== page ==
“We actually have more women serving in the Vancouver Temple than men,” President Walker states. The Vancouver Temple requires about 300 volunteer workers to keep things running properly. “We need that many workers to help with ordinances, oversee and take care of the beautiful temple and to see that everyone who comes to the temple feels a relationship or closeness to their Saviour and to Heavenly Father. The temple offers a way to develop a personal relationship with our Saviour, getting to know him better and to do the work for our ancestors.”
The enormity of the calling to serve in a temple presidency is reflected in the special week-long training the new presidents and matrons receive in Salt Lake City from members of the First Presidency and the Quorum of the Twelve Apostles and the Seventy. At this recent training 62 new president-wife teams received instruction prior to officiating in their new callings.
Except for Sundays when temples are closed, each member of the presidency and matrons spend three to four, eight-hour days per week in their overseeing capacity. “We serve 400-500 members a week in our temple,” Sister Walker says. “We all do it gladly, happily and see it as a privilege.”
Matters of the spirit are not the only concerns the temple president and matron have to deal with. “We don’t just oversee the sacred activities inside the temple; we are responsible to make sure the technical and mechanical things run properly, that the landscaping and grounds are clean and beautiful. Because we are a small temple all work is offered by members completely on a volunteer basis including all officiating, ordinance workers, cleaning, laundry and grounds keeping, except for one recorder, no one is paid, President Walker explains. ”Keeping the grounds and building in the finest condition is a paramount responsibility. The Church employs the highest quality of maintenance in the temples, even higher than our regular meeting houses.”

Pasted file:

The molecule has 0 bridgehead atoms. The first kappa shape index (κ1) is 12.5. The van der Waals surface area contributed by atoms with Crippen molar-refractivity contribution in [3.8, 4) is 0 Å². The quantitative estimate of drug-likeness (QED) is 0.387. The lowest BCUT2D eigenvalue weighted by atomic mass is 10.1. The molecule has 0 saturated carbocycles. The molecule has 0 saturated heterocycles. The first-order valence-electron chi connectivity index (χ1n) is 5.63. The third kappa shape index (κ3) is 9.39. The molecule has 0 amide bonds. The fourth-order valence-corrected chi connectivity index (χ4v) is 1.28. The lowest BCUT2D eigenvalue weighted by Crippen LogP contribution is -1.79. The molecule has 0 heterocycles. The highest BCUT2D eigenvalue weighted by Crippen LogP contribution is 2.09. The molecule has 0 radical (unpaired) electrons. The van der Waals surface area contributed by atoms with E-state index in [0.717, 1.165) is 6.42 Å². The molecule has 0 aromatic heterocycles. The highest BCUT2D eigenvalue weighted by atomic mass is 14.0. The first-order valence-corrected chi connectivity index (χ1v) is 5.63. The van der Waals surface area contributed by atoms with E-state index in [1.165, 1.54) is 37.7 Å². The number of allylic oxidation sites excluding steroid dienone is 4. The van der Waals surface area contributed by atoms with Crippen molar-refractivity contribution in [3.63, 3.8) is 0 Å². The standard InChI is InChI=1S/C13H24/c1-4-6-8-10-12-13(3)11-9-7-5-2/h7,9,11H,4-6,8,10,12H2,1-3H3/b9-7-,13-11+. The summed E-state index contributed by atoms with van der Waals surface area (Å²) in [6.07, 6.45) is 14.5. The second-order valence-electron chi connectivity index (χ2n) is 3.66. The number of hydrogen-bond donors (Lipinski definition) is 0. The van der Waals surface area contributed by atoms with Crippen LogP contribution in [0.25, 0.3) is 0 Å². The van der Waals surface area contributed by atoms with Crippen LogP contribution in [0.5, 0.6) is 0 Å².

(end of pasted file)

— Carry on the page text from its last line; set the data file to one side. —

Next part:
The exquisite workmanship and quality of the building and furnishings including everything from the baptismal font on top of the backs of twelve golden oxen to the celestial room, the sealing rooms and instructional rooms are geared to enhance the patrons experience. “Temples offer ordinances and blessings designed to join or ‘seal’ families together, not just for this life, but for time and all eternity. This represents the continuance of family ties and relationships after death on condition of keeping the covenants made. The work done in the temple leads to the greatest blessings available through the Atonement of Jesus Christ. Everything in the Church, the meetings, the activities, the missionary efforts, the lessons taught and the hymns, all lead to the work done in holy temples.”
“Just as the building is made of only the finest materials and quality the temple helps members become more refined, honest, and Christlike, better Christians, so that when they go back out into the community they can add that type of quality to our societies,” President Walker says. Temples bind individuals and families to each other and with God. Those who attach themselves to the temple will find they are attached to God in the process.